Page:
"I trust all is well with you. I wondered if you agreed with Faber in the above article. Schiff predicted the last big decline, but his alternatives were as bad as the rest of the market."
Eoin Treacy's view Thank you for this question and the associated article which highlights what I consider a very bearish and ultimately unlikely scenario.
Nevertheless, at Fullermoney, we believe that the 30-year bull market in Treasuries has ended and that a topping formation is still underway. Considering that “well to do people” as Marc Faber describes them, have a vested interest in protecting their principal, it is reasonable to expect they have significant bond holdings. If those positions are in bond funds rather than individual bonds, they are going to learn the difference between investing on a yield to maturity basis versus a capital appreciation basis. Afterall, bonds funds do not have a yield to maturity.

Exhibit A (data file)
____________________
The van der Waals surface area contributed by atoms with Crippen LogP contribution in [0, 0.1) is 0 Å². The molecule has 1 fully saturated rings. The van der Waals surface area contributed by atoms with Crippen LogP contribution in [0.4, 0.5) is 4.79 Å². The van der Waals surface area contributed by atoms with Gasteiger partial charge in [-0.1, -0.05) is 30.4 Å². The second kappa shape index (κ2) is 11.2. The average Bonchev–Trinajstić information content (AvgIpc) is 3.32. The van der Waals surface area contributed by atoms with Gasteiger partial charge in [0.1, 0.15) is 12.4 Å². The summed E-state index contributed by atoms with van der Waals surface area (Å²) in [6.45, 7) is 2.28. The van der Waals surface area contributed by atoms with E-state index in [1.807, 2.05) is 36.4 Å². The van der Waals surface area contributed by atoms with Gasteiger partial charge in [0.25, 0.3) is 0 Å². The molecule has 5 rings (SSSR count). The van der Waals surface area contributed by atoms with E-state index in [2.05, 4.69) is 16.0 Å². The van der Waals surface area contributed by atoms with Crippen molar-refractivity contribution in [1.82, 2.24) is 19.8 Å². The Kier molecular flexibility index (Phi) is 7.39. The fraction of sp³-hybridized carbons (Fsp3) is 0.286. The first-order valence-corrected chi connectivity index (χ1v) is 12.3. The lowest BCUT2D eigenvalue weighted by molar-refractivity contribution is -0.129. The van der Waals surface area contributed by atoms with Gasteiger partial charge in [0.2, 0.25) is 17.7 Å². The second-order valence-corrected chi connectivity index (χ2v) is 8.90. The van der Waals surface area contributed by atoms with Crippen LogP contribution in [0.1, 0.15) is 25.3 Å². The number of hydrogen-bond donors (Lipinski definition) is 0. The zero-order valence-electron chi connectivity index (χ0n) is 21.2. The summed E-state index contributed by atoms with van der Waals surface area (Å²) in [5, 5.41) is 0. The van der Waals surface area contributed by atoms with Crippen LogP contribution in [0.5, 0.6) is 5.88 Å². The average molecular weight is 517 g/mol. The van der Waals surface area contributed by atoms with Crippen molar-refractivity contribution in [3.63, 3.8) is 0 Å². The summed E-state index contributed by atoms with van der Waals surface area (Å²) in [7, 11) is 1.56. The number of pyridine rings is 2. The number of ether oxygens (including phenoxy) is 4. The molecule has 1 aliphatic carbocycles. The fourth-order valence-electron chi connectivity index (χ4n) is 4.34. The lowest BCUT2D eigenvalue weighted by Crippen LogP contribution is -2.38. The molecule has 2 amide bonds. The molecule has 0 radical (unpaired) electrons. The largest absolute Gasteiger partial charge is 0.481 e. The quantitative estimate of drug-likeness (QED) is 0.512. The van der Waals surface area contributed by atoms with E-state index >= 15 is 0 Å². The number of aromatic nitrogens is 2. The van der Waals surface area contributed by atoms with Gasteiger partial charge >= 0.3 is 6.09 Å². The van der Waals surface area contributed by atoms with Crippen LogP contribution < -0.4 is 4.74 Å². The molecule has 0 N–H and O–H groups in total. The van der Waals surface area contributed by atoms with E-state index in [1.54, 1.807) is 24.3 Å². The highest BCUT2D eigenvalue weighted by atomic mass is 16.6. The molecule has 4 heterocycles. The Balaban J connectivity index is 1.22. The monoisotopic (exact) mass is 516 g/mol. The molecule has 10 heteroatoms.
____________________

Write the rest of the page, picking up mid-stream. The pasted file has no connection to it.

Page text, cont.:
This also suggests that we are only at the beginning of a rotation out of fixed income into equities. While we see some short to medium-term risks for the stock market as QE is unwound, we regard the potential for a secular bull market to take hold subsequently as by far the most likely scenario.